Inland Mexican bakeries work around the clock to prepare for Three Kings Day
Preparing for the kings isn’t easy.
As they do in the first days of each new year, workers at Mexican bakeries are scrambling to get ready for Saturday, Jan. 6 — the Day of the Epiphany that’s also known as El Día de Los Reyes, or Three Kings Day.
At Chela’s Panaderia on Riverside’s Eastside, bakers have been working past midnight to make sure they’re fully stocked every morning this week with la rosca de reyes, or the kings’ ring.
Maria de Guadalupe Martinez, a 21-year-old cashier at Chela’s, said the shop has been “super busy.”
On Saturday celebrants will share the sweet, round, pastry called la rosca de reyes. The pastry symbolizes the visit of the three wise men who followed the star to Bethlehem to see the Christ child. They came bearing gold, frankincense and myrrh.
In Latin American countries, the day is the equivalent of Christmas Day in the United States. Many Latino families in the U.S. celebrate the tradition as well.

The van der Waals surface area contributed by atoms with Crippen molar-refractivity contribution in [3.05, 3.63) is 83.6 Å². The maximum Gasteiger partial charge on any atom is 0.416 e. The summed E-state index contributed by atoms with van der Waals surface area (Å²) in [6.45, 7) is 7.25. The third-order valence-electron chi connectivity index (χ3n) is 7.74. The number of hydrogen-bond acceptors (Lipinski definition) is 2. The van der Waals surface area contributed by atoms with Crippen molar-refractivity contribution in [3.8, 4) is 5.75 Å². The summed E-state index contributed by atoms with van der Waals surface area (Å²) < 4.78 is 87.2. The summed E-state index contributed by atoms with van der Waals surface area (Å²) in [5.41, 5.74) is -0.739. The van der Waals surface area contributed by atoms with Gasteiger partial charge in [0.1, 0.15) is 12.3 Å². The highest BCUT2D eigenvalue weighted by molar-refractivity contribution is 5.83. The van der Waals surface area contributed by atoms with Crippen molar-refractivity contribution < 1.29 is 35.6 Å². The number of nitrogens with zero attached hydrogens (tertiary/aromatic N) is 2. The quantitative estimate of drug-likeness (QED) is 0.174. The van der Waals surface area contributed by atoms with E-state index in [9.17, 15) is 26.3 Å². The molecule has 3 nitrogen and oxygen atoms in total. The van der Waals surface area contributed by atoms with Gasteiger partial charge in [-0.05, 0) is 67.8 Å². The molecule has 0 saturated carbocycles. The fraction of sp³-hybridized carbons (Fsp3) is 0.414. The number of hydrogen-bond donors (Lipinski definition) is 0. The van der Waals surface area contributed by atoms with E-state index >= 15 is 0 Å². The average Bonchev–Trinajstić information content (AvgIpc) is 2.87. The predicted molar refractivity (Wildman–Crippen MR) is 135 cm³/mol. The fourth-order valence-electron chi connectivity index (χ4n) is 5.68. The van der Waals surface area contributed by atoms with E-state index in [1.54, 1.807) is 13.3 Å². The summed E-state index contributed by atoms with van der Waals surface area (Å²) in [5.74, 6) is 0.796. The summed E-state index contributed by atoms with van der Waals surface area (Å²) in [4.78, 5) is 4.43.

Children put out their shoes so the kings know how many gifts they should leave for kids living in the house. Families gather to eat the pastry with coffee or hot chocolate.
Martinez, whose grandparents own the shop, said bakers began making the pastries last Thursday. The busiest days will be Friday, Jan. 5, through Sunday, Jan. 7, she said.
Hidden inside the the dough are small, plastic, 1 1/4-inch babies, representing Joseph and Mary’s concealment of Jesus from King Herod.
As the tradition goes, anyone who finds Jesus in their slice, must host a party on Feb. 2, known as Día de la Candelaria. It’s exactly 40 days after Christ’s birth, when Mary visited the temple in Jerusalem.